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This Festive Season

This “festive” season was certainly not as festive as we usually know it. There seems to be a veil of uncertainty and fear suspended over all our usual frivolity. As usual, I got a few telephone calls from panicked children who suddenly realised that their older parents were no longer coping. And the inevitable fear of dementia… Dementia is very real, and I am not denying the impact that it has on the lives of those living with it or their families. Yet, it must never be our first port of call. A visit to a psychiatrist who administers the Mini-Mental State Examination is NOT the route to take. I have written extensively about dementia being a diagnosis by exclusion in previous blogs. I cannot emphasise this enough. Go and read these on my blog. The COVID-19 reality is that many older people have become extremely isolated, and their usual routines of visiting friends and family, playing bridge and socialising are disrupted. Social isolation often leads to depression, and a lack of motivation to get up, get dressed, and put on the brace face for the world. I have heard many people telling me that their older relatives’ speech has deteriorated. This happens when people stop socialising…if you don’t use it, you lose it.

We all seem to be suspended in this precarious position of wanting to protect our older parents. In the process, we often do more harm than good. Whilst we might worry about their safety and well-being, it never works when we reverse the parent/child role. In fact, it causes chaos and resentment, and often totally out-of-character behaviour. Our parents are our parents – whether we are 10 or 55. That is their role, and they will never stop playing that role. We can advise, support and suggest, but the minute we take over control we run the risk of completely disempowering them. And we start causing havoc between siblings. Yes, we know best – or do we?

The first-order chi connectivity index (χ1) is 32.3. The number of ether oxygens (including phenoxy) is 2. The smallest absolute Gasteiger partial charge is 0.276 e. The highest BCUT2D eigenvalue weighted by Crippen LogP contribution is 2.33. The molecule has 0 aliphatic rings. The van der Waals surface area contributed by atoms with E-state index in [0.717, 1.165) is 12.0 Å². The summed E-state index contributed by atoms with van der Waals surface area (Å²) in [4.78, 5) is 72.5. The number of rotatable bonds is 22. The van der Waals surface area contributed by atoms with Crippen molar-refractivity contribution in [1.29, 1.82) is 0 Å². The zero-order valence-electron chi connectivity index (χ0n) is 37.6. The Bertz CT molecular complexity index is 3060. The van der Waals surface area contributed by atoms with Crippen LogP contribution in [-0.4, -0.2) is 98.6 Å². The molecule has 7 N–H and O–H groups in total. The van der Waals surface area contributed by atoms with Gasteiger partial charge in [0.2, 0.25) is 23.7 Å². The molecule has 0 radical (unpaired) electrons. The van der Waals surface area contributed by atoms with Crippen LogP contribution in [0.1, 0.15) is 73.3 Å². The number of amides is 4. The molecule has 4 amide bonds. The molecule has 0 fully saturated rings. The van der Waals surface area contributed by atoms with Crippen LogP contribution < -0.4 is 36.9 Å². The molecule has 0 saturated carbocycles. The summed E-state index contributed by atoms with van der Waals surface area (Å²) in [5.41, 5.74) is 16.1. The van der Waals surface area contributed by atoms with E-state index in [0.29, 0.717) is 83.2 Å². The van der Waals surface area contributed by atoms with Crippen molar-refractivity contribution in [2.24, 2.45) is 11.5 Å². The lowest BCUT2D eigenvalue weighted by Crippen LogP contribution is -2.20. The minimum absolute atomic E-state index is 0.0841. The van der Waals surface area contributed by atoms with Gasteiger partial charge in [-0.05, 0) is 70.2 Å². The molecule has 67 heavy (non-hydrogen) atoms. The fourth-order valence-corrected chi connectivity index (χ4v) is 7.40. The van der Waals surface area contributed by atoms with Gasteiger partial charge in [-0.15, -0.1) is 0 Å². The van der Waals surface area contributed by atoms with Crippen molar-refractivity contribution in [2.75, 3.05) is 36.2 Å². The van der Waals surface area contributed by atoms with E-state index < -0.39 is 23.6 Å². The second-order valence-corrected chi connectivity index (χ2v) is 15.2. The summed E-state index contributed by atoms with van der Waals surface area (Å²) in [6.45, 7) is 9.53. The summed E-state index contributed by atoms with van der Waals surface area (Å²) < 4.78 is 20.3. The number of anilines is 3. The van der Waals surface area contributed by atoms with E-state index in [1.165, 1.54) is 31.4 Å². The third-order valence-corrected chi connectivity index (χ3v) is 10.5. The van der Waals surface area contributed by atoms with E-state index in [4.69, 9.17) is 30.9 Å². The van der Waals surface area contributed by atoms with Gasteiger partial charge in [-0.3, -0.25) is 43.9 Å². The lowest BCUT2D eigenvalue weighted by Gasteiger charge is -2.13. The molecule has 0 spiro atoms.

Every human being has the desire to be significant. For many older people, this significance often starts fading when they enter the ageist, nebulous world of old age. They simply do not enjoy the status or standing in a world that is so focused on productivity. Old patterns fuelled by unresolved issues seem to come galloping out of the closet as we age. Our insecurities are magnified and multiply in our sleepless nights. This is when the desperate clawing back to some sense of control is noticed – those really nasty remarks about our drinking/smoking/weight gain or chosen partners that slip out unexpectedly and unguarded. And they hurt like hell.

This is often the consequence of feeling vulnerable, wanting to show the world that one can still make and have an impact.

What to do?

Validate: “I can see that this is hard for you. How can we assist you to stay as independent as long as possible?” Make yourself vulnerable: “Mom, this is difficult for me. I have no idea what I have to do to support you.” Reassure: “I am worried about you being alone, but please know that I am always there if you need me.” Build-in support systems: Install a call system that is easy to use and linked to a response team, like Telecare Solutions.

Try and listen like you would listen to one of your clients, and not like you are listening to your Mom/Dad. Often it is much easier to let someone who is not a family member have this conversation, as we get caught in the emotional trap, have our buttons pushed and react instead of responding.

This time of year is notorious for family fights. Everyone is exhausted, and with COVID-19 we have a major existential crisis staring us in the face. We do not have the answers, but we can be kind. Very, very kind. Listen. Reassure. And be more kind.

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